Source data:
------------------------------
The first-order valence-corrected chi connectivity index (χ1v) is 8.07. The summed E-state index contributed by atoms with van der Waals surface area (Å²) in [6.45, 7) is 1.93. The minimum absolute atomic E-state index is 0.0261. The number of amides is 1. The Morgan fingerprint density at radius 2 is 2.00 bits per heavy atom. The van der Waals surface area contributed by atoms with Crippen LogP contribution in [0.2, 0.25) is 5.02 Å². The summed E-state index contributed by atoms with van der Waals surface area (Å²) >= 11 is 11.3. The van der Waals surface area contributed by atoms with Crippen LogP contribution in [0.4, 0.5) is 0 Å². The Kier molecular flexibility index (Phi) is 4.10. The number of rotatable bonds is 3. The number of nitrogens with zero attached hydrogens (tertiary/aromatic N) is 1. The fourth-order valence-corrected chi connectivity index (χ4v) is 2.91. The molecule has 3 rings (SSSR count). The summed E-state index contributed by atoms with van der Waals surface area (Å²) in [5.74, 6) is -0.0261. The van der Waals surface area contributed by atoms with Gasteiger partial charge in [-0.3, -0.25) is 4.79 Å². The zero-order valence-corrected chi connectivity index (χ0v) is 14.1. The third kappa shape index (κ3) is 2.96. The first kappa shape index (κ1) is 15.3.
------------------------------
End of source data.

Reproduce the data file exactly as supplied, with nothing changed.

The first-order valence-corrected chi connectivity index (χ1v) is 8.07. The summed E-state index contributed by atoms with van der Waals surface area (Å²) in [6.45, 7) is 1.93. The minimum absolute atomic E-state index is 0.0261. The number of amides is 1. The Morgan fingerprint density at radius 2 is 2.00 bits per heavy atom. The van der Waals surface area contributed by atoms with Crippen LogP contribution in [0.2, 0.25) is 5.02 Å². The summed E-state index contributed by atoms with van der Waals surface area (Å²) >= 11 is 11.3. The van der Waals surface area contributed by atoms with Crippen LogP contribution in [0.4, 0.5) is 0 Å². The Kier molecular flexibility index (Phi) is 4.10. The number of rotatable bonds is 3. The number of nitrogens with zero attached hydrogens (tertiary/aromatic N) is 1. The fourth-order valence-corrected chi connectivity index (χ4v) is 2.91. The molecule has 3 rings (SSSR count). The summed E-state index contributed by atoms with van der Waals surface area (Å²) in [5.74, 6) is -0.0261. The van der Waals surface area contributed by atoms with Gasteiger partial charge in [-0.3, -0.25) is 4.79 Å². The zero-order valence-corrected chi connectivity index (χ0v) is 14.1. The third kappa shape index (κ3) is 2.96. The first kappa shape index (κ1) is 15.3.